When I came back there were 5 engineers and a manager casually sipping coffee and watching to “see what would happen…”
          I came back with nice length of hand paper roll. grabbed the carriage, yanked it out, had the paper towel covered in toner powder, wrapped it a bit further, shook it and dropped it back in. And repeated the sequence 3 more times for all the other toners. The paper towel had a beautiful mess on it.

          The aplomb on everyone’s face showed they hadn’t a clue, was even more priceless.

          About 2 weeks later, they did it to another new college grad… he was completely smeared and covered in all 4 primary powders. Face as well.

  4. I can definitely understand why NASA would rather print in Ultem than machine those parts- I’ve machined Ultem myself.

    It chips out pretty bad if you aren’t careful, its a fairly brittle plastic from what I remember. Chips out a bit like glass, a pita to machine. It has some really cool properties, so it makes sense they would be trying to print with it.

    If you ever do try to machine it- leave every critical edge with some stock, and whittle down in multiple finish passes at progressively closer sizes. It really didn’t like standard helix endmills and sharp corners- use radiused endmills whenever possible, or it will chip out or pull out on you in small specs- and can shatter suddenly if you take too heavy a cut.

      1. The other nice thing about 3d printing is you can inspect the entire solid object as its made without having to x-ray every component to look for problems in the middle of a part.

  5. Having had PLA parts turn soft and warp outside in the summer sun I just don’t get why it is so popular.

    Every mention of this talks about the ease of printing it without a heated bed. I’m at a loss as to why that is so special too.
    A heated bed is something like $10 on Ebay.

    Obviously that’s not a great one but I can tell you from experience that it does fine with PET-G and can be used for ABS if you don’t mind having to use ABS-juice to prevent warping.

    Even if your closed source printer doesn’t have the electronics and/or firmware to control a heated bed and you don’t want to replace all the electronics that still isn’t a show stopper.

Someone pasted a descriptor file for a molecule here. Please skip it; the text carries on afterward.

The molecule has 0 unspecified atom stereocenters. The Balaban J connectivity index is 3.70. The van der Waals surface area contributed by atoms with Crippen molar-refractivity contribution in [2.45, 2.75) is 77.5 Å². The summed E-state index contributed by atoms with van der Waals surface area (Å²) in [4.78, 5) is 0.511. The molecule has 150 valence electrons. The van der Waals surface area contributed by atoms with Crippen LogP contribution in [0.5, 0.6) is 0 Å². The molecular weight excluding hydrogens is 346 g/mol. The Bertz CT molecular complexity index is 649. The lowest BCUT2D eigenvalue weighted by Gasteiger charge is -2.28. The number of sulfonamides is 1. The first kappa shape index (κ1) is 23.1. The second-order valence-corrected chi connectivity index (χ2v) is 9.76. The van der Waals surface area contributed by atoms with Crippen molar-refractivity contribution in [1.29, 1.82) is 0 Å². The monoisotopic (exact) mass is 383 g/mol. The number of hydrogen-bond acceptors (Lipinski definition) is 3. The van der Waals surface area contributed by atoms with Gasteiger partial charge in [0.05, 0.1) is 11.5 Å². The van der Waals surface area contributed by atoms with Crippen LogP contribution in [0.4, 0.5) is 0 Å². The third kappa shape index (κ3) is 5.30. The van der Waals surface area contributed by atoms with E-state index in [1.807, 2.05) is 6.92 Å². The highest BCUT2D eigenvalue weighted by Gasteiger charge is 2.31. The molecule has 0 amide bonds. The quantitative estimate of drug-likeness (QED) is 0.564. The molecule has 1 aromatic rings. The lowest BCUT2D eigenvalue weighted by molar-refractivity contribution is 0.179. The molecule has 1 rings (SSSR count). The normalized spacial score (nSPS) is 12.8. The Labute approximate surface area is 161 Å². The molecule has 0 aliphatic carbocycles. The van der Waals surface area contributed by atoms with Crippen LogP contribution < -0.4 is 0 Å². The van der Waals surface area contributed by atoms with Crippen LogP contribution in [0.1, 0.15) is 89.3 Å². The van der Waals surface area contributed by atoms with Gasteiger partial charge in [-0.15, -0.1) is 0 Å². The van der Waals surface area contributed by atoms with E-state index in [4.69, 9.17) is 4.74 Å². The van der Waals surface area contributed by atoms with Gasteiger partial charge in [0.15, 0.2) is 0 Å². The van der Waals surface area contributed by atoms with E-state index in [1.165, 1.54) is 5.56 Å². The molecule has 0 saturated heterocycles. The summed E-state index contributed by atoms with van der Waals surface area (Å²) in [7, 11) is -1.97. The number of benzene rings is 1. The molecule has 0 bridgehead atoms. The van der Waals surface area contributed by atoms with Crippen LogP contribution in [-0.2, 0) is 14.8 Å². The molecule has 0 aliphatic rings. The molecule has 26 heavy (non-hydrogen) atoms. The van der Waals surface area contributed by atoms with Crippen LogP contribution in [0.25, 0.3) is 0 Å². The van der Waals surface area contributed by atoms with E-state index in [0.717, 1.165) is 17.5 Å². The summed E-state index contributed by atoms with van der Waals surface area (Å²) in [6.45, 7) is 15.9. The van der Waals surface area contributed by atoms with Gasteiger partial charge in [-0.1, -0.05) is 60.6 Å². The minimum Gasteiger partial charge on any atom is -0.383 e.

All you need is an old computer power supply for electricity, an arduino and a relay and you can just set the temperature manually. For bonus points swap that relay out for one of the many little MOSFET switching modules available on Ebay or your favorite cheap parts shop and you can have PWM control.

    With that kind of setup you could probably even clip the heated bed to your existing bed and not even make any permanent changes to the printer. You would loose a bit more Z-axis this way than if you just replaced the bed though.

    Obviously the Arduino is overkill and you could throw a more basic micro-controller and a MOSFET on a piece of perfboard yourself but I’m keeping this familiar and friendly to even a beginning maker. And if you are that capable why not just replace all the electronics so your heated bed control is integrated?

    Or, neverminding that it’s overkill, for a really simple build just get one of those many mass-produced cheap 8-bit printer controller boards where the “arduino” is integrated into the board and use it just for it’s bed control. Piece of cake!

    “I was able to buy a 3d printer but I don’t have a heated bed…” makes no sense!

      1. It doesn’t have to out in the hot sun. PLA prints will melt if left in a car parked in the sun. I’ve seen a few threads on reddit by people who left their printers in their car for a couple hours and came back to a machine with a bunch of warped printed parts that couldn’t print any more. Don’t use PLA for anything you care about and want to last or function for a reasonable amount of time. It’s mostly good for throw-away/give-away stuff.